Cry Macho (2021)
Cry Macho (2021)

Genre: Drama and Western Running Time: 1 hr. 44 min.

Release Date: September 17th, 2021 MPAA Rating: PG-13

Director: Clint Eastwood Actors: Clint Eastwood, Dwight Yoakam, Natalia Traven, Fernanda Urrejola, Eduardo Minett

 


 

L

ong ago, before a major rodeo accident that led to substance abuse (both pills and alcohol), Mike Milo (Clint Eastwood) was a winner. But by 1979, now working for Howard Polk (Dwight Yoakam) in Texas, Milo is a shadow of his former self, struggling to find meaning behind his day-to-day routines – one of which involves showing up late to the ranch where he tends to horses. “You’re a loss to no one,” scolds Howard, who promptly fires him for his incurable tardiness.

A year later, with an utterly mystifying, absent motive (or sensibility), Polk reappears, begging Mike to embark on a mission into Mexico to retrieve the rancher’s long-lost son, 13-year-old Rafael (Eduardo Minett), who is supposedly being abused by his mother, Lexa (Fernanda Urrejola). Mike doesn’t seem appropriate for the job, appearing to possess no special skills for this Rambo-esque task, nor does his age (Eastwood was 90 during the time of filming) make him particularly formidable. Inexplicably, Howard only trusts Mike with the daunting assignment, providing conveyance and an envelope of cash for what is technically an international kidnapping.

“He’s a monster,” insists Lexa about her son while partying at her sprawling estate, initially sidestepping an opportunity to stop Mike’s progress. And so, with virtually no directions or local guides, Milo locates the runaway boy in a seedy cockfighting arena to kickstart a road trip movie, in which the mismatched duo must flee from the unhinged mother’s callous toady/bodyguard. In actuality, there’s not much fleeing going on, however; nor is there much saving and reforming when it comes to taming the “bad kid,” like one of the many wild horses Milo breaks. Instead, most of the runtime alternates between mild grandfather/son conversations that highlight cultural disparities and clashes of young versus old, and a love story between the former rodeo star and a kindly widow (Natalia Traven) – a subplot thoroughly expanded from the novel (by N. Richard Nash), here allowing Eastwood’s role to be far more prominent than the themes themselves.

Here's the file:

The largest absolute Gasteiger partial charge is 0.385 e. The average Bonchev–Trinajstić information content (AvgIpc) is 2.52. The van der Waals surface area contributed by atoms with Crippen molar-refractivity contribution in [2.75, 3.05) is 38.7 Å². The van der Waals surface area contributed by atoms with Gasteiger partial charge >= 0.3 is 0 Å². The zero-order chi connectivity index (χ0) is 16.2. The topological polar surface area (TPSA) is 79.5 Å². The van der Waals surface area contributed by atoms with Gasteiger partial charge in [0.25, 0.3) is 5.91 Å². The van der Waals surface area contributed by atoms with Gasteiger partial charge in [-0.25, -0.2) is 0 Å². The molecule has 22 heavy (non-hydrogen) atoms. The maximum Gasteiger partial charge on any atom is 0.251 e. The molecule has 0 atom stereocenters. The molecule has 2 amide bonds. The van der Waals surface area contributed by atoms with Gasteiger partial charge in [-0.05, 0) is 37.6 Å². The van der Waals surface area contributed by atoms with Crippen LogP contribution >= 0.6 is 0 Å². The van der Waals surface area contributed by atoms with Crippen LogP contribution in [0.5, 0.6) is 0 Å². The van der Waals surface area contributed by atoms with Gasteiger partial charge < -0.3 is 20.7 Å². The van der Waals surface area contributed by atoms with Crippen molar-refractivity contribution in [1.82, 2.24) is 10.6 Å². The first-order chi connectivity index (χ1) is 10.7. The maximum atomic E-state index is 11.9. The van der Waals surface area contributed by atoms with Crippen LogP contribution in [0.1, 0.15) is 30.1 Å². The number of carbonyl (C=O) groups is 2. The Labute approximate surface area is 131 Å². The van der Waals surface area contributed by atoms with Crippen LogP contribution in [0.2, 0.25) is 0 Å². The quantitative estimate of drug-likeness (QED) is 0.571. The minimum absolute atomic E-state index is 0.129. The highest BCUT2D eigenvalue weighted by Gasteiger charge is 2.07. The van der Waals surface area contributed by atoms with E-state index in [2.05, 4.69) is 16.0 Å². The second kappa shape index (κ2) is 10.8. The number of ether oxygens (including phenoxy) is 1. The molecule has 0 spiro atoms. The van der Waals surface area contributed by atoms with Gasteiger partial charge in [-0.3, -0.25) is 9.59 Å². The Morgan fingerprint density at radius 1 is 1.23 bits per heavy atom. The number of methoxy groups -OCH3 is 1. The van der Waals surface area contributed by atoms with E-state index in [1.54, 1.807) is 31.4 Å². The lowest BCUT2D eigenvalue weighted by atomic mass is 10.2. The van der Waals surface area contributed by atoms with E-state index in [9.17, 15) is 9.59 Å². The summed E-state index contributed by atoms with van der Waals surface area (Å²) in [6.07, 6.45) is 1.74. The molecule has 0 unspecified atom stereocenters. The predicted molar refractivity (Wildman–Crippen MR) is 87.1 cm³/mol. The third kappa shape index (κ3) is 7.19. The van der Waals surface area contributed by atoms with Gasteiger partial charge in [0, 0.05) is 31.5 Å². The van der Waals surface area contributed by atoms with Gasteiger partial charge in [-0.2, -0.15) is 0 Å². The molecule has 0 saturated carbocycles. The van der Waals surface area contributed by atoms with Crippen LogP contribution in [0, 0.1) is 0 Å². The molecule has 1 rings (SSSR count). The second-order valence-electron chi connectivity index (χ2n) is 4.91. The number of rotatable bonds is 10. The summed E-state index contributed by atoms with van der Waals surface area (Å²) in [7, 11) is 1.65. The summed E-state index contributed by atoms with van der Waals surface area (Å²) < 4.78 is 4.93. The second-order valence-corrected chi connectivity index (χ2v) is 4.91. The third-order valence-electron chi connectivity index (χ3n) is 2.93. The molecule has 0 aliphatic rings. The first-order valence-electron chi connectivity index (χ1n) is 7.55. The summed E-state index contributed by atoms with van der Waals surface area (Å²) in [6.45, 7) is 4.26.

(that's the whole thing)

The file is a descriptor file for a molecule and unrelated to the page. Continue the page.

Problematically, Milo just doesn’t look or act like the man for the job (he has extremely limited resources and capabilities), while Rafael comparably remains unconvincing throughout, predominantly when his decisions fail to line up with his hard-knock life. “All the bad stuff happens at home,” he relates, going on to speak of his inability to trust anyone, formerly suggesting that his mother had sold him to older men for sexual abuse. Yet he’s quick to join forces with Mike, before flip-flopping after a revelation of betrayal, and then immediately returning once again to total dependency on the elderly cowboy. As their time together generates moments for life lessons and notes on strength and weakness, it also reveals a staggering simplicity, genericness, and phoniness; woefully little about their paths contain any level of convincingness, perhaps epitomized when Mike executes a powerfully solid (and carefully-edited) punch that would have, in reality, fractured every bone in his hand.

As the story is altered specifically around Eastwood’s increasing years, any sense of conflict is similarly palliated; what should have been a hazardous trek across hostile lands is much more of a casual saunter through welcoming towns. The unhurried nonchalance and open-ended storytelling are aggravating, while the lack of adventure is deafening. At one point, Mike takes a siesta, awaking to the titular Macho the rooster crowing and pacing, as if something is sinisterly amiss. Instead, nothing at all has transpired. By the end, the film feels as if a project done by Eastwood solely to immerse himself in the things he’s passionate about – such as quiet desert environs and horseback riding. If these tranquil, uneventful activities (including cooking meals and caring for farm animals) – rarely amounting to anything beyond brief episodes of geniality – entertain audiences, that’s very much an afterthought, and far from vital for the nonagenarian filmmaker.

– Mike Massie

  • 3/10